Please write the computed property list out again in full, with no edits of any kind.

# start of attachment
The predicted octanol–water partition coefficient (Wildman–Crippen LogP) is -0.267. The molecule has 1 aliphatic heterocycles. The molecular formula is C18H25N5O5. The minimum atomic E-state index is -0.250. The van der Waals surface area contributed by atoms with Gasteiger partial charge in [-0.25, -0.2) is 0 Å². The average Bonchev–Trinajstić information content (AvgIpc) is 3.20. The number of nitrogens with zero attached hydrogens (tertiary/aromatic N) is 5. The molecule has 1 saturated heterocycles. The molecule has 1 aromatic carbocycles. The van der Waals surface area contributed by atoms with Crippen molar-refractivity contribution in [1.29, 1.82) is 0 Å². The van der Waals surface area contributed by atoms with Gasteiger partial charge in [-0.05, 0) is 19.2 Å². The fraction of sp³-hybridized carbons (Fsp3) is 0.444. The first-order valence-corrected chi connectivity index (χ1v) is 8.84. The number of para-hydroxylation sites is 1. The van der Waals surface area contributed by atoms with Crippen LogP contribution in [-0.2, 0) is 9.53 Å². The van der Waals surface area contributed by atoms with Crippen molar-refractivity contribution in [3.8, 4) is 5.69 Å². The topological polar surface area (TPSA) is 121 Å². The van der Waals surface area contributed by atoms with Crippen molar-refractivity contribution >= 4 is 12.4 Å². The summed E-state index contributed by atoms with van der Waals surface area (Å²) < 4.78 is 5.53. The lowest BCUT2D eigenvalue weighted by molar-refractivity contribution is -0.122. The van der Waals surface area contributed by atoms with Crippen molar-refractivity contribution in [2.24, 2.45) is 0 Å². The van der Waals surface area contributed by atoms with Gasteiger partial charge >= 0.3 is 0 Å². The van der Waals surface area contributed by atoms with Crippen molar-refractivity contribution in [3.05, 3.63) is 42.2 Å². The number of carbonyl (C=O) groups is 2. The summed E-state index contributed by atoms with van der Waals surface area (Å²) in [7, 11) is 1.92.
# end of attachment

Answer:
The predicted octanol–water partition coefficient (Wildman–Crippen LogP) is -0.267. The molecule has 1 aliphatic heterocycles. The molecular formula is C18H25N5O5. The minimum atomic E-state index is -0.250. The van der Waals surface area contributed by atoms with Gasteiger partial charge in [-0.25, -0.2) is 0 Å². The average Bonchev–Trinajstić information content (AvgIpc) is 3.20. The number of nitrogens with zero attached hydrogens (tertiary/aromatic N) is 5. The molecule has 1 saturated heterocycles. The molecule has 1 aromatic carbocycles. The van der Waals surface area contributed by atoms with Crippen molar-refractivity contribution in [1.29, 1.82) is 0 Å². The van der Waals surface area contributed by atoms with Gasteiger partial charge in [-0.05, 0) is 19.2 Å². The fraction of sp³-hybridized carbons (Fsp3) is 0.444. The first-order valence-corrected chi connectivity index (χ1v) is 8.84. The number of para-hydroxylation sites is 1. The van der Waals surface area contributed by atoms with Crippen LogP contribution in [-0.2, 0) is 9.53 Å². The van der Waals surface area contributed by atoms with Crippen molar-refractivity contribution in [3.8, 4) is 5.69 Å². The topological polar surface area (TPSA) is 121 Å². The van der Waals surface area contributed by atoms with Crippen molar-refractivity contribution >= 4 is 12.4 Å². The summed E-state index contributed by atoms with van der Waals surface area (Å²) < 4.78 is 5.53. The lowest BCUT2D eigenvalue weighted by molar-refractivity contribution is -0.122. The van der Waals surface area contributed by atoms with Crippen molar-refractivity contribution in [2.24, 2.45) is 0 Å². The van der Waals surface area contributed by atoms with Gasteiger partial charge >= 0.3 is 0 Å². The van der Waals surface area contributed by atoms with Crippen molar-refractivity contribution in [3.05, 3.63) is 42.2 Å². The number of carbonyl (C=O) groups is 2. The summed E-state index contributed by atoms with van der Waals surface area (Å²) in [7, 11) is 1.92.